The United States Navy is moving one of its high-tech Black Box detectors closer to the search area for a missing Malaysia Airlines plane in remote seas off the Australian coast, bolstering hopes wreckage of the plane may be found soon.
Malaysian Airlines Flight MH370 vanished from civilian radar screens less than an hour after taking off from Kuala Lumpur with 239 people on board on a flight to Beijing on March 8.
The so-called Towed Pinger Locator will be crucial in finding the black box of the missing jetliner if a debris field is established by an Australian-led international search team scouring an area in the southern Indian Ocean some 2,500 km (1,550 miles) southwest of Perth.
"If debris is found we will be able to respond as quickly as possible since the battery life of the black box's pinger is limited," Commander Chris Budde, U.S. Seventh Fleet Operations Officer, said in an emailed statement.
Attention and resources in the search for the Boeing 777 have shifted in recent days from an initial focus north of the equator to an increasingly narrowed stretch of icy sea in the southern Indian Ocean.
Chinese and Japanese military aircraft were joining a 10-strong international fleet of planes scouring the area for the first time on Monday.
A flotilla of Chinese ships, including the icebreaker Xuelong, or Snow Dragon, is also making its way south.
Budde stressed that bringing in the black box detector, which is towed behind a vessel at slow speeds and can pick up "pings" from a black box to a maximum depth of 20,000 feet, was a precautionary measure.
Similarly, Australian Deputy Prime Minister Warren Truss stressed the challenges of the search.
"It's a lot of water to look for just perhaps a tiny object," Truss told Australian Broadcasting Corp. Radio.
"Today we expect the weather to deteriorate and the forecast ahead is not that good, so it's going to be a challenge, but we will stick at it," he said.
Two Chinese military Ilyushin IL-76 aircraft, two Australian P3 Orions and two ultra-long range civilian jets were in the early search party on Monday. Another ultra-long range jet, a U.S. Navy P8 Poseidon and two Japanese P3 Orions were due to depart later in the day.
Australia was analysing French radar images showing potential floating debris that were taken some 850 kms (530 miles) north of the current search area.
"We only recently got this information and we are still examining it," an AMSA spokeswoman told Reuters by telephone. Malaysia said it received the images on Sunday and passed them on to Australia.
"We are taking it into account but at this stage we are still focused on the same search area," the spokeswoman said, contradicting earlier comments from Australian Deputy Prime Minister Warren Truss that the search area had been expanded north to take into account the French sighting.
Australia has used a U.S. satellite image of two floating objects to frame its search area.
The search planes are zeroing in on the areas around where the earlier sightings were made in an effort to find the object identified by China and other small debris, including a wooden pallet, spotted by a search plane on Saturday.
China said the object it had seen on the satellite image was 22 metres long (74ft) and 13 metres (43ft) wide.
It could not be determined easily from the blurred images whether the objects were the same as those detected by Australia, but the Chinese photograph could depict a cluster of smaller objects, said a senior military officer from one of the 26 nations involved in the search.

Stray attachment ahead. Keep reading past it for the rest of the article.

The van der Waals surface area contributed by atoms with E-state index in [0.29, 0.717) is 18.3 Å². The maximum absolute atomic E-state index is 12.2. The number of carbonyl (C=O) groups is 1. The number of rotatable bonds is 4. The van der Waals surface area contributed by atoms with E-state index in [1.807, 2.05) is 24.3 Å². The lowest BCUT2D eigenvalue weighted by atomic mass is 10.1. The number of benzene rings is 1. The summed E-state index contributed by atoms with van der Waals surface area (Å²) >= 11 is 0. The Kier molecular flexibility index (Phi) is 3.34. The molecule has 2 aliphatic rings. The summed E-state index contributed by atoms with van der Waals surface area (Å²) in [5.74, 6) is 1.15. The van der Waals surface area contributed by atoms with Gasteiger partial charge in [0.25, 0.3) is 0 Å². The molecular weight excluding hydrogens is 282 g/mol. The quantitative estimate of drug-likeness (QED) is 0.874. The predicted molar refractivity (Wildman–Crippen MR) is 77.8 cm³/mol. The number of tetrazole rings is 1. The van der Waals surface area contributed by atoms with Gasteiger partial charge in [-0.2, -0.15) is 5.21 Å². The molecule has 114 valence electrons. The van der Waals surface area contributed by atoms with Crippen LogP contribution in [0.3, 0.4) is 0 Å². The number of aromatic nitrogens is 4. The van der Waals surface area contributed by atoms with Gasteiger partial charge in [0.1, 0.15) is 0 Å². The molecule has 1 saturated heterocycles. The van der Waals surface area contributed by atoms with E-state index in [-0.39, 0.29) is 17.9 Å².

The wing of a Boeing 777-200ER is approximately 27 metres long and 14 metres wide at its base, according to estimates derived from publicly available scale drawings. Its fuselage is 63.7 metres long by 6.2 metres wide.
NASA said it would use high-resolution cameras aboard satellites and the International Space Station to look for possible crash sites in the Indian Ocean. The U.S. space agency is also examining archived images collected by instruments on its Terra and Aqua environmental satellites, said NASA spokesman Allard Beutel.
"Our satellites and space-based cameras are designed for long-term scientific data gathering and Earth observation. They're really not meant to look for a missing aircraft, and obviously NASA isn't a lead agency in this effort. But we're trying to support the search, if possible," Beutel said.
Truss said the aircraft flying on Monday would be focused on searching by sight, rather than radar, which can be tricky to use because of the high seas and wind in the area. Civilian aircraft, which can carry more people, have joined the search.
HIJACK OR SABOTAGE?
Investigators believe someone on the flight shut off the plane's communications systems. Partial military radar tracking showed it turning west and re-crossing the Malay Peninsula, apparently under the control of a skilled pilot.
That has led them to focus on hijacking or sabotage, but investigators have not ruled out technical problems. Faint electronic "pings" detected by a commercial satellite suggested it flew for another six hours or so, but could do no better than place its final signal on one of two vast arcs north and south.
The lack of solid news has meant a prolonged and harrowing wait for families of the passengers, who have complained in both Beijing and Kuala Lumpur about the absence of information.
A Malaysian statement said a "high-level" team briefed relatives in Beijing on Sunday in a meeting that lasted more than six hours.
While the southern arc is now the main focus of the search, Malaysia says efforts will continue in both corridors until confirmed debris are found.
"We still don't even know for certain if the aircraft is in this area," Truss said of the southern Indian Ocean search.
"We're just clutching at whatever little piece of information that comes along to try to find the place we can concentrate the efforts."